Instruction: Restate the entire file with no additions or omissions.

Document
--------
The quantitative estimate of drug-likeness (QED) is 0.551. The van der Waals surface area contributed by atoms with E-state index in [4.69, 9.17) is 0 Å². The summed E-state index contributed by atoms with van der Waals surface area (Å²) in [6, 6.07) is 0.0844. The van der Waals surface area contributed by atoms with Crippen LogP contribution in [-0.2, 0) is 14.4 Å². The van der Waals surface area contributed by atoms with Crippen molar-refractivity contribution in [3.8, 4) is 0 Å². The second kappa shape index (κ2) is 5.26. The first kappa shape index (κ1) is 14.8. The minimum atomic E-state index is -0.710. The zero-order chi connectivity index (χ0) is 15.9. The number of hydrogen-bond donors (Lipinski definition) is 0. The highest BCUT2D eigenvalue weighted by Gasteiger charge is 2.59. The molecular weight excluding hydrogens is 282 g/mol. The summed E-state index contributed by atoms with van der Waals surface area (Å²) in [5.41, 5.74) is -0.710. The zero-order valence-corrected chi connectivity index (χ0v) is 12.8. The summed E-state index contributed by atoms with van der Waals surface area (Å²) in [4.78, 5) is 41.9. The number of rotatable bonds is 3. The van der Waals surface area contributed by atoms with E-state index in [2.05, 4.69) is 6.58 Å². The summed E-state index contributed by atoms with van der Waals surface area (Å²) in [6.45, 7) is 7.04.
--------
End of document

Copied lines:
The quantitative estimate of drug-likeness (QED) is 0.551. The van der Waals surface area contributed by atoms with E-state index in [4.69, 9.17) is 0 Å². The summed E-state index contributed by atoms with van der Waals surface area (Å²) in [6, 6.07) is 0.0844. The van der Waals surface area contributed by atoms with Crippen LogP contribution in [-0.2, 0) is 14.4 Å². The van der Waals surface area contributed by atoms with Crippen molar-refractivity contribution in [3.8, 4) is 0 Å². The second kappa shape index (κ2) is 5.26. The first kappa shape index (κ1) is 14.8. The minimum atomic E-state index is -0.710. The zero-order chi connectivity index (χ0) is 15.9. The number of hydrogen-bond donors (Lipinski definition) is 0. The highest BCUT2D eigenvalue weighted by Gasteiger charge is 2.59. The molecular weight excluding hydrogens is 282 g/mol. The summed E-state index contributed by atoms with van der Waals surface area (Å²) in [5.41, 5.74) is -0.710. The zero-order valence-corrected chi connectivity index (χ0v) is 12.8. The summed E-state index contributed by atoms with van der Waals surface area (Å²) in [4.78, 5) is 41.9. The number of rotatable bonds is 3. The van der Waals surface area contributed by atoms with E-state index in [2.05, 4.69) is 6.58 Å². The summed E-state index contributed by atoms with van der Waals surface area (Å²) in [6.45, 7) is 7.04.